Clarity Law

Specialist Traffic Law Firm Queensland
Sunday, 02 July 2023 14:26

Why section 10 does not apply in Queensland

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In New South Wales there is a particularly powerful provision under the Crimes (Sentencing Procedure) Act 1999 that is section 10, that section provides the court may discharge an offence after a person is found guilty or pleaded guilty to court despite the fact that offence has been admitted or has been proven correct.


It's important to note that section 10 only applies to charges in New South Wales and doesn't apply in Queensland but do we have something in Queensland that is similar?



Why does section 10 exist?

Section 10 was set up in New South Wales so that certain people, especially first time offenders or those pleading guilty to minor offences, could despite having breached the law, receive no punishment as a reflection of their previous good behaviour or the impact that a conviction for a minor offence might have on their future.


It's a way for the court to balance out punishment to ensure that people do not suffer more than they should.


Where a traffic offence is discharged under section 10 no disqualification will need to be served, no fine is imposed, no conviction is recorded and no demerit point accrue.


Generally a person applying for section 10 would be a first time offender with good prospects of rehabilitation however there is actually nothing under the act to say that a person cannot have more than one section 10 though we understand this is unusual.



If we don't have section 10 in Queensland then what do we have?

The closest Queensland has to section 10 is an absolute discharge under section 19 of the Penalties and Sentences Act.


This power to absolutely discharge a person has traditionally been very rarely given and only for the most minor of offences.  While a rich tradition has built up around section 10’s in New South Wales the same cannot be said for an absolute discharge under Queensland law.


It is actually quite strange why Queensland has sought to restrict an absolute discharge so much. One would have thought that where a punishment will be crushing on a person even for a minor offence especially a first time offender the court should be encouraged to give that person a chance.


Perhaps the main reason an absolute discharge under section 19 of the Penalties and Sentences Act is so rarely done in Queensland, in regards to traffic offences at least, is that if the law states that the court must impose a licence disqualification then the court must at least impose the minimum disqualification even if the charge is absolutely discharged.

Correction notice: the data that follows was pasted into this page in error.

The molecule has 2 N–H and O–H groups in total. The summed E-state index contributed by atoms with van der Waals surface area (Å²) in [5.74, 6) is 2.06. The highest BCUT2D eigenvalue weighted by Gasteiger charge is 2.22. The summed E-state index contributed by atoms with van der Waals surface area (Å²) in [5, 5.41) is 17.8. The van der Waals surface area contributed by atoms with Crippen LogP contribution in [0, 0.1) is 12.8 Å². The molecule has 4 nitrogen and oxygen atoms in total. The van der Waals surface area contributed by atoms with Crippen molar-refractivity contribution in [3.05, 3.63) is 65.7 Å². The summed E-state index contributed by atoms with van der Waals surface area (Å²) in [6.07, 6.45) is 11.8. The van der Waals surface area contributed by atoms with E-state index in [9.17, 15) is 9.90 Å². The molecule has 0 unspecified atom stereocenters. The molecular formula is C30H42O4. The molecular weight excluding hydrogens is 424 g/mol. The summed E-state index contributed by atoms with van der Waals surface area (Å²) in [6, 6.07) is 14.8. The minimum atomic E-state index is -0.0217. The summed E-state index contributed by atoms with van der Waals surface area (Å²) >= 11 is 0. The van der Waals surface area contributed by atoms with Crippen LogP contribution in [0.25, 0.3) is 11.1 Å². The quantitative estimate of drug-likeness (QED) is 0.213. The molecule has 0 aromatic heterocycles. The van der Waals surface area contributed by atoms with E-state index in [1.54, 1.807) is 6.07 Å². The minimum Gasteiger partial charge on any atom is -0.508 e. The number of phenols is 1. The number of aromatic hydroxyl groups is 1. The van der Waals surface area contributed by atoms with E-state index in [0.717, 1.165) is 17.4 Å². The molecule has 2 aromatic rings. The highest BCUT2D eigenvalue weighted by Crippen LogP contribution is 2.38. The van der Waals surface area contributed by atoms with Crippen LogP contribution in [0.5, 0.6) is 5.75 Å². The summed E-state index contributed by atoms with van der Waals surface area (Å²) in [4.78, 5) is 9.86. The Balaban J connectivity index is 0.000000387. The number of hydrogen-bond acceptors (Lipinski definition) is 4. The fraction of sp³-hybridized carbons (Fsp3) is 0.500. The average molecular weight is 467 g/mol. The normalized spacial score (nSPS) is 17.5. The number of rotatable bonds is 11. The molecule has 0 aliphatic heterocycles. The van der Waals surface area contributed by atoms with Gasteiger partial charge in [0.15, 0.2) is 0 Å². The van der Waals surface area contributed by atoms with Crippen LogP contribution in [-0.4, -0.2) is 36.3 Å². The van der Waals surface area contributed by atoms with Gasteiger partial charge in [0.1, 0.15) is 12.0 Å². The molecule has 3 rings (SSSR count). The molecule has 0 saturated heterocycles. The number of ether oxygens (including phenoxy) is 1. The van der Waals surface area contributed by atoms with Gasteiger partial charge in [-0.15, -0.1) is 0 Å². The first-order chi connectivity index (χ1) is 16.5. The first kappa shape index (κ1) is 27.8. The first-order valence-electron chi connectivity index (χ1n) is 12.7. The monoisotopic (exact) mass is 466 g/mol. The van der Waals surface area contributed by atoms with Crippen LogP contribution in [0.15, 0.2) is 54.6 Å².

This is a key difference between Queensland and New South Wales the NSW court does not have to impose any disqualification however that is not the case in Queensland if there is a minimum disqualification.


Most offences such as a drink driving, drug driving, unlicenced driving, disqualified driving, dangerous driving etc even if the court were to discharge a person absolutely under section 19 the minimum disqualification would still be imposed.


To illustrate this let’s look at an example a low-range drink driving offence.  If committed in New South Wales and the court gave an absolute discharge the driver might end up with no disqualification or fine however if that same offence was committed in Queensland they would have to be a period of disqualification imposed even if they were absolutely discharged from that drink driving offence.


It should be noted that, unlike New South Wales, Queensland does have the ability for the court to grant a work licence to some people who have lost their licence.


As the well respected and now retired Judge Robertson in the case of Strickland v Klupfel said when discussing the fact that an absolute discharge does not prevent mandatory disqualification periods from being imposed:


In my opinion this case is a clear example of the individual injustice that inevitably

follows when mandatory sentencing regimes are introduced. The same result

followed, but with much more severe consequences, when mandatory six month

imprisonment terms were introduced in the last century for disqualified driving.


It is not however for courts to make the law. It is the role of the courts at this level

to interpret and apply the law and give effect to it.




Although Queensland does have a similar law to section 10 that section is in fact much more restrictive.

While the author believes that section 19 should be used more often in Queensland. The fact is when it comes to traffic matters that have mandatory periods of disqualification, as almost all traffic offences before the court do, even if the court were to grant an absolute discharge the fact remains the disqualification periods would still be imposed under the law.

Perhaps it is time for the government to revisit whether section 19 should be expanded so that people who have committed minor traffic offences like low range drink driving or unlicensed driving could in appropriate circumstances not have a disqualification period Imposed.

Last modified on Monday, 03 July 2023 14:36
Steven Brough

Steven Brough is the Founder of Clarity Law.  He is one of the most experienced traffic lawyers in Queensland having appeared in court many thousands of time throughout Queensland since 2010.  He has authored over 100 articles about every aspect of traffic law in Queensland.

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